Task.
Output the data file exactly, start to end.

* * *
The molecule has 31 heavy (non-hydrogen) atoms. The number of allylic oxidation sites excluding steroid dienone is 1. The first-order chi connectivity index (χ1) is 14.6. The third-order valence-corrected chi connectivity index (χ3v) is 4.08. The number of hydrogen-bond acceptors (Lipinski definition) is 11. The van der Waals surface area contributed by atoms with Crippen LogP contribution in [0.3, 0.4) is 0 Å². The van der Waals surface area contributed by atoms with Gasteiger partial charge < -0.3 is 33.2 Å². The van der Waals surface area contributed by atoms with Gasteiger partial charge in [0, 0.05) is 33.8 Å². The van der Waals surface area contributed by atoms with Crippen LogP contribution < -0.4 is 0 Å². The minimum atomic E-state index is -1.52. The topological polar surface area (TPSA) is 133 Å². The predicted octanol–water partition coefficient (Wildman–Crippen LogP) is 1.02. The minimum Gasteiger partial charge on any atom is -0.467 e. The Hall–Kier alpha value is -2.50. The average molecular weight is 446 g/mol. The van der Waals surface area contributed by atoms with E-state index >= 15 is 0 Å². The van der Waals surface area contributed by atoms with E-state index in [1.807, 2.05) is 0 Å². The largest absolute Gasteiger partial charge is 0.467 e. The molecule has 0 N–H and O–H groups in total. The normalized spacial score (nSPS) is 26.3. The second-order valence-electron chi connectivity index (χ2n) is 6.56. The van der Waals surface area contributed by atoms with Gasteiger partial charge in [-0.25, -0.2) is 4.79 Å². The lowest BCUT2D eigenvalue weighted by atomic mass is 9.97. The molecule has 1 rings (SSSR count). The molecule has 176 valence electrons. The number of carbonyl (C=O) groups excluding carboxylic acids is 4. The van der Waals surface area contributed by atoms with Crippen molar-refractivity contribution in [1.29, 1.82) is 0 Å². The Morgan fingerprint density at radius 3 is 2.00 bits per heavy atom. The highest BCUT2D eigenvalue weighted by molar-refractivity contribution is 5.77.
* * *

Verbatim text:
The molecule has 31 heavy (non-hydrogen) atoms. The number of allylic oxidation sites excluding steroid dienone is 1. The first-order chi connectivity index (χ1) is 14.6. The third-order valence-corrected chi connectivity index (χ3v) is 4.08. The number of hydrogen-bond acceptors (Lipinski definition) is 11. The van der Waals surface area contributed by atoms with Crippen LogP contribution in [0.3, 0.4) is 0 Å². The van der Waals surface area contributed by atoms with Gasteiger partial charge < -0.3 is 33.2 Å². The van der Waals surface area contributed by atoms with Gasteiger partial charge in [0, 0.05) is 33.8 Å². The van der Waals surface area contributed by atoms with Crippen LogP contribution < -0.4 is 0 Å². The minimum atomic E-state index is -1.52. The topological polar surface area (TPSA) is 133 Å². The predicted octanol–water partition coefficient (Wildman–Crippen LogP) is 1.02. The minimum Gasteiger partial charge on any atom is -0.467 e. The Hall–Kier alpha value is -2.50. The average molecular weight is 446 g/mol. The van der Waals surface area contributed by atoms with E-state index >= 15 is 0 Å². The van der Waals surface area contributed by atoms with E-state index in [1.807, 2.05) is 0 Å². The largest absolute Gasteiger partial charge is 0.467 e. The molecule has 0 N–H and O–H groups in total. The normalized spacial score (nSPS) is 26.3. The second-order valence-electron chi connectivity index (χ2n) is 6.56. The van der Waals surface area contributed by atoms with Gasteiger partial charge in [-0.25, -0.2) is 4.79 Å². The lowest BCUT2D eigenvalue weighted by atomic mass is 9.97. The molecule has 1 rings (SSSR count). The molecule has 176 valence electrons. The number of carbonyl (C=O) groups excluding carboxylic acids is 4. The van der Waals surface area contributed by atoms with Crippen molar-refractivity contribution in [1.29, 1.82) is 0 Å². The Morgan fingerprint density at radius 3 is 2.00 bits per heavy atom. The highest BCUT2D eigenvalue weighted by molar-refractivity contribution is 5.77.